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Why is yawning contagious? It might be your body trying to keep on the lookout for snakes.

Hosted by: Rose Bear Don't Walk

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Sources:
https://www.ncbi.nlm.nih.gov/pmc/articles/PMC2780782/
https://link.springer.com/article/10.1007/s10071-020-01462-4
https://www.sciencedirect.com/science/article/abs/pii/S0031938419302665
https://www.nytimes.com/2019/02/22/well/live/why-do-we-yawn.html
https://apps.who.int/bloodproducts/snakeantivenoms/database/

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https://www.storyblocks.com/video/stock/two-spinning-fans-inside-a-computer-case-closeup-hagwxnfizjfkzchjx
https://www.storyblocks.com/video/stock/black-man-yawning-at-workplace-tired-man-supporting-head-sitting-near-notebook-in-office-male-professional-falling-asleep-at-coworking-space-hfzhkmayhjxa6sfq0
https://www.storyblocks.com/video/stock/python-snake-in-rainforest-fern-tree---diamond-python-rsgevlmalj15z0zke
[ intro ].

Yawning is pretty common for humans, and even for other animals, but we still don’t know for sure why we yawn - or why I yawn when I see you yawn. Yawning often happens when we’re feeling sleepy, bored, or otherwise just not very alert.

But it’s also contagious. You might yawn when you see another person yawn or even when you think about yawning — you might even yawn during this video! It's still not entirely clear what yawning actually does, but research suggests it might have a variety of important functions, and might even help keep us safe.

You see, there was an old idea that stated yawning provided a boost of oxygen for our brains, but that idea doesn’t seem to hold up to the evidence. But there is some indication that your brain cools down when you yawn— like when you take a big inhale, cool air rushes in to cool down the warm blood headed to the brain. Just like the fans that keep your computer from overheating.

But why is yawning so contagious? Some scientists say it’s linked to empathy and the emotional connection with people surrounding you. Research has found that contagious yawning activates similar parts of the brain to other social cues - meaning yawning is an involuntary signal that gets passed through the group.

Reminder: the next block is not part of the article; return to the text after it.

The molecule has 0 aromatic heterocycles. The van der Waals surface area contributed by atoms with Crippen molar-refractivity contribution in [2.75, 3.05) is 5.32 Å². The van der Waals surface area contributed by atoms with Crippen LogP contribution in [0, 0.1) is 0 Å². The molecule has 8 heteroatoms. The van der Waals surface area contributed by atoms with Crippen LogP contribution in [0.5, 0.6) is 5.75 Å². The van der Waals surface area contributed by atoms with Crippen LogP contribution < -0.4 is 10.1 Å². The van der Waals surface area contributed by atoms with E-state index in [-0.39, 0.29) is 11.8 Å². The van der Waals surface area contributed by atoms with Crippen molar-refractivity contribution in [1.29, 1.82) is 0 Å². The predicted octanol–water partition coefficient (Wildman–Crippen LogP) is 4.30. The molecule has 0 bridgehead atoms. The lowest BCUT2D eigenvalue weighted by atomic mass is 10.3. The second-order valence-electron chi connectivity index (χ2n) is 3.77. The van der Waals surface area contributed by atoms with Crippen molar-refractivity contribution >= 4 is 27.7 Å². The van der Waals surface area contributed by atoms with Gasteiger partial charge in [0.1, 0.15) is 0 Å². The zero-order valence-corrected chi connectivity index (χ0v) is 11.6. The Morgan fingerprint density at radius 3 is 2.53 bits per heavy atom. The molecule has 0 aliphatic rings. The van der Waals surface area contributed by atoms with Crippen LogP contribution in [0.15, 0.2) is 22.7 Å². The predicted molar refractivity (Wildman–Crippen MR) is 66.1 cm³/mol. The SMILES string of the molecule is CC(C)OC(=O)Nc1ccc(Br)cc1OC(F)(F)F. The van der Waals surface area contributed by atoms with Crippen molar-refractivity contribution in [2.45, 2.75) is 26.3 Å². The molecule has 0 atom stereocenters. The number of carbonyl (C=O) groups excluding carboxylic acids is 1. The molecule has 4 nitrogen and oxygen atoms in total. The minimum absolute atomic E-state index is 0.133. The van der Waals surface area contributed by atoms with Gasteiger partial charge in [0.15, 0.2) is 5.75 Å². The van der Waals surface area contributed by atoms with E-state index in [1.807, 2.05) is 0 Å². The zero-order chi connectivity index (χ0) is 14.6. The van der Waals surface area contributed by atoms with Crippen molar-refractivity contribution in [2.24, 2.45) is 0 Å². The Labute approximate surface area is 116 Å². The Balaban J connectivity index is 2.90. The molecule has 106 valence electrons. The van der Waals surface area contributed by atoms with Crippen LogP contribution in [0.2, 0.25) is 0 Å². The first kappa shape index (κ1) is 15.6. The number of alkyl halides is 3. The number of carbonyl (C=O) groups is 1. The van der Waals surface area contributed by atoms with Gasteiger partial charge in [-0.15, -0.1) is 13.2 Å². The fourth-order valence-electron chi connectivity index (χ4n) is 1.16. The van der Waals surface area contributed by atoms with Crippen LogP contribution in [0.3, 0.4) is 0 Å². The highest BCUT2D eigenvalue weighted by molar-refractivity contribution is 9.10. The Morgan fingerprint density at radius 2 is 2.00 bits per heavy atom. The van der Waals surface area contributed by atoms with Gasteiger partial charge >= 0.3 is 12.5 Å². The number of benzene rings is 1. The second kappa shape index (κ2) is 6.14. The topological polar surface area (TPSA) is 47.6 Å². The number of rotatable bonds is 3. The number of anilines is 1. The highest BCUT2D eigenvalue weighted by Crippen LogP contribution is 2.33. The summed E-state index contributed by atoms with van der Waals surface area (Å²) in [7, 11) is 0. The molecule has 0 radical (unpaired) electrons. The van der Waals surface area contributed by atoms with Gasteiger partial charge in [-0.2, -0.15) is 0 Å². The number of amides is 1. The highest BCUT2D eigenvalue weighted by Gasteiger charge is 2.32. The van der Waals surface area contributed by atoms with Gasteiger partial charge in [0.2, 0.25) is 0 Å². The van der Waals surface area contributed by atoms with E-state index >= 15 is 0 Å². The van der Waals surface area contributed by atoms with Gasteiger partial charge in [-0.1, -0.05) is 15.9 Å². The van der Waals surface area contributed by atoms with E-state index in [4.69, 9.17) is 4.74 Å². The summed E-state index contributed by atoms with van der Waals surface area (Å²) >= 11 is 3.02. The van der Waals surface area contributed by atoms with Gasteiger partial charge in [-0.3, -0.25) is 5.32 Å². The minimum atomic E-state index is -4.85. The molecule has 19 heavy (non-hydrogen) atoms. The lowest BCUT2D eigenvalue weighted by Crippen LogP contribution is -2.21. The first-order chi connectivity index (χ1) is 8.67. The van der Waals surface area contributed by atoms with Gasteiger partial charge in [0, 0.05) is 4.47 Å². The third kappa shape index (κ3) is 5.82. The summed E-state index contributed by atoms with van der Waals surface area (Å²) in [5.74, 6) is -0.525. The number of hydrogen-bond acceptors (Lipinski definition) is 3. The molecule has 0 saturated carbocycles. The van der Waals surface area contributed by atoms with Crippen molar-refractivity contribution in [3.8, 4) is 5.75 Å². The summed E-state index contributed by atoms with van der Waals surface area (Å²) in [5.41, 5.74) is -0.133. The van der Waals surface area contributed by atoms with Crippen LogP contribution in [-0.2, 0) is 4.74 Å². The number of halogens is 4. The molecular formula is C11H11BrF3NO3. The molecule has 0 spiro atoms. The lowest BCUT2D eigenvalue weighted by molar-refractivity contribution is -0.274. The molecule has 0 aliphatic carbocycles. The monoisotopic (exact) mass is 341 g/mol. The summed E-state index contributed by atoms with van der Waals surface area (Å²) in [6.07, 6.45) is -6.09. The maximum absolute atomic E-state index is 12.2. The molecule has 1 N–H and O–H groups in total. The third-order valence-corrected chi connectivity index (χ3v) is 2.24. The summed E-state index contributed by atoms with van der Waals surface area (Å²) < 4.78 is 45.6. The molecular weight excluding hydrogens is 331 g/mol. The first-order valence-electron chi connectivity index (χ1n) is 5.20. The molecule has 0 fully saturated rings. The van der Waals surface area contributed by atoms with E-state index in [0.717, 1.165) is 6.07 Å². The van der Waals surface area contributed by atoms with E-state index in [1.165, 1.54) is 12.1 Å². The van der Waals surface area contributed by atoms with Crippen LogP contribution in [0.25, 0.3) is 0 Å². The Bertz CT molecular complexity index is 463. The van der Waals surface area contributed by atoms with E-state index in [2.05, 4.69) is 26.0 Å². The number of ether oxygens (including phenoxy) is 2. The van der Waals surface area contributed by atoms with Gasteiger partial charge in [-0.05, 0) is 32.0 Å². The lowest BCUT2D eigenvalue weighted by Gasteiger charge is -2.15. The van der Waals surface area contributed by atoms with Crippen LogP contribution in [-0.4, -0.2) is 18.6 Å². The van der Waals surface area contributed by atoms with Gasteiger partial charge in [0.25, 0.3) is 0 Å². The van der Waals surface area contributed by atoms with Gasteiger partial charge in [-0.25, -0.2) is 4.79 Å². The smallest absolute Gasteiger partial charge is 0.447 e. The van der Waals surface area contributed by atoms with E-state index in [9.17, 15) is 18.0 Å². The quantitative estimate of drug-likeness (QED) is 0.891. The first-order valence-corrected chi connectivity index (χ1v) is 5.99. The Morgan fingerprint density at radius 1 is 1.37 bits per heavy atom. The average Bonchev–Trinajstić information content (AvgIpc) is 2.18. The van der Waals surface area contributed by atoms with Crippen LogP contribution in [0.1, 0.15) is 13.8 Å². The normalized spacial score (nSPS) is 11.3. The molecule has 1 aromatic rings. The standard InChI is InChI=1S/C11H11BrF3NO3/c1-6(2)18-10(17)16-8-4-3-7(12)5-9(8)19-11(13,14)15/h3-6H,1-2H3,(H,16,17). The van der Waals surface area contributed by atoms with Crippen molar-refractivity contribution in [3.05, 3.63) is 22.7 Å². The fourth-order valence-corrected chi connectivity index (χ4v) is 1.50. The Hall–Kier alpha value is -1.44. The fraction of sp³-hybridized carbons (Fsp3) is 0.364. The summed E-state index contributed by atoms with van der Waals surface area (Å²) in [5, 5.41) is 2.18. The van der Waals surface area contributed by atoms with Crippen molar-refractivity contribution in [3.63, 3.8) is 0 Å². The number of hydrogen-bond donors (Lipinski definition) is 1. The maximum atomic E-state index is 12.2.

A study published in January 2021 found that watching the involuntary signal of yawning might actually make your brain more alert. The study tested the group vigilance hypothesis— the idea that when one group member yawns, a possible sign of not being very alert, it signals others to stay vigilant. So the hypothesis here is that yawning becomes contagious so the whole group knows to stay alert!

To test this, researchers ran an experiment with frogs, snakes, and college students. See, previous research has found that humans are really good at spotting snakes - even young children are quicker to notice images of snakes than images of other animals. This might be because snakes can be dangerous.

Most snakes aren’t harmful to humans, but some that are, such as venomous species, can be deadly if you get too close. So, scientists showed 38 participants a series of photos and asked them to either find one frog photo among snakes or one snake among frogs, while also tracking their eyes to see how quickly each person spotted the target photo. Unsurprisingly, the participants in this study spotted snakes faster than frogs.

But here’s the really interesting part— if scientists showed videos of people yawning before the test, participants were even quicker at spotting snakes, and they were more distracted by snake photos while searching for frogs. It seems yawning might kick our brains into alert mode, as contagious yawns spread through a group, they might also make everyone more ready to spot potential danger. So, yawning might be a good way to cool our brains and also signal alertness to others which is why it might be so contagious!

Thanks for watching this episode of SciShow! If you would like to help support the channel, check out Patreon.com/SciShow to learn more. [ outro ].